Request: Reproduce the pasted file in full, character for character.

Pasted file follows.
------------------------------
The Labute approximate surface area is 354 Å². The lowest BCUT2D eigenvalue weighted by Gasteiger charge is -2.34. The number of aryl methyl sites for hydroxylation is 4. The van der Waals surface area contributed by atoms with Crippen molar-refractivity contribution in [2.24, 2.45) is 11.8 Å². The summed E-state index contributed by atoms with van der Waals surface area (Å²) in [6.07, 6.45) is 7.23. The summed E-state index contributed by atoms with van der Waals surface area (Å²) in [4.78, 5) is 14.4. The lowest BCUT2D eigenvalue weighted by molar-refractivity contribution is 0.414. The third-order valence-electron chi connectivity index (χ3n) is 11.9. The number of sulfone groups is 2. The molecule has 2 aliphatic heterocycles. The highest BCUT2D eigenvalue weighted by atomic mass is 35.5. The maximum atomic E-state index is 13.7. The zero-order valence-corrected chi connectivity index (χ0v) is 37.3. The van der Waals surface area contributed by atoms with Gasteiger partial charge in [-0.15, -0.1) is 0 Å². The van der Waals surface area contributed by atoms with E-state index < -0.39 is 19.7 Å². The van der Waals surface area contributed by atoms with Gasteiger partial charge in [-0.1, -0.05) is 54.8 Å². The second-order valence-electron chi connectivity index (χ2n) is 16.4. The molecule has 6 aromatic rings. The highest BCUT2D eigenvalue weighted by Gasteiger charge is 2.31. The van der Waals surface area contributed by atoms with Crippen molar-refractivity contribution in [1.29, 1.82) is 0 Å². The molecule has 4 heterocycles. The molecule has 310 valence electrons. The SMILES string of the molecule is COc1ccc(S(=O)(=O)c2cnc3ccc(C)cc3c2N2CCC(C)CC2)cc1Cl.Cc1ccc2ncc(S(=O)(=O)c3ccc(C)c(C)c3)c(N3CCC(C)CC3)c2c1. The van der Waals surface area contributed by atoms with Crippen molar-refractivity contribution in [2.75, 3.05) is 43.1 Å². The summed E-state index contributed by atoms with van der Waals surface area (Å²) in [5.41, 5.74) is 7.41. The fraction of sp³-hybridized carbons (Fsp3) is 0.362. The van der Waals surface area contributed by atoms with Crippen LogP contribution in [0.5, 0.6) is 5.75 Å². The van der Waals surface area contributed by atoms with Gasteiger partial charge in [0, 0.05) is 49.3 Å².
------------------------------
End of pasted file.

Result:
The Labute approximate surface area is 354 Å². The lowest BCUT2D eigenvalue weighted by Gasteiger charge is -2.34. The number of aryl methyl sites for hydroxylation is 4. The van der Waals surface area contributed by atoms with Crippen molar-refractivity contribution in [2.24, 2.45) is 11.8 Å². The summed E-state index contributed by atoms with van der Waals surface area (Å²) in [6.07, 6.45) is 7.23. The summed E-state index contributed by atoms with van der Waals surface area (Å²) in [4.78, 5) is 14.4. The lowest BCUT2D eigenvalue weighted by molar-refractivity contribution is 0.414. The third-order valence-electron chi connectivity index (χ3n) is 11.9. The number of sulfone groups is 2. The molecule has 2 aliphatic heterocycles. The highest BCUT2D eigenvalue weighted by atomic mass is 35.5. The maximum atomic E-state index is 13.7. The zero-order valence-corrected chi connectivity index (χ0v) is 37.3. The van der Waals surface area contributed by atoms with Gasteiger partial charge in [-0.15, -0.1) is 0 Å². The van der Waals surface area contributed by atoms with E-state index < -0.39 is 19.7 Å². The van der Waals surface area contributed by atoms with Gasteiger partial charge in [-0.1, -0.05) is 54.8 Å². The second-order valence-electron chi connectivity index (χ2n) is 16.4. The molecule has 6 aromatic rings. The highest BCUT2D eigenvalue weighted by Gasteiger charge is 2.31. The van der Waals surface area contributed by atoms with Crippen molar-refractivity contribution in [1.29, 1.82) is 0 Å². The molecule has 4 heterocycles. The molecule has 310 valence electrons. The SMILES string of the molecule is COc1ccc(S(=O)(=O)c2cnc3ccc(C)cc3c2N2CCC(C)CC2)cc1Cl.Cc1ccc2ncc(S(=O)(=O)c3ccc(C)c(C)c3)c(N3CCC(C)CC3)c2c1. The van der Waals surface area contributed by atoms with Crippen molar-refractivity contribution in [2.75, 3.05) is 43.1 Å². The summed E-state index contributed by atoms with van der Waals surface area (Å²) in [5.41, 5.74) is 7.41. The fraction of sp³-hybridized carbons (Fsp3) is 0.362. The van der Waals surface area contributed by atoms with Crippen LogP contribution in [0.5, 0.6) is 5.75 Å². The van der Waals surface area contributed by atoms with Gasteiger partial charge in [0, 0.05) is 49.3 Å².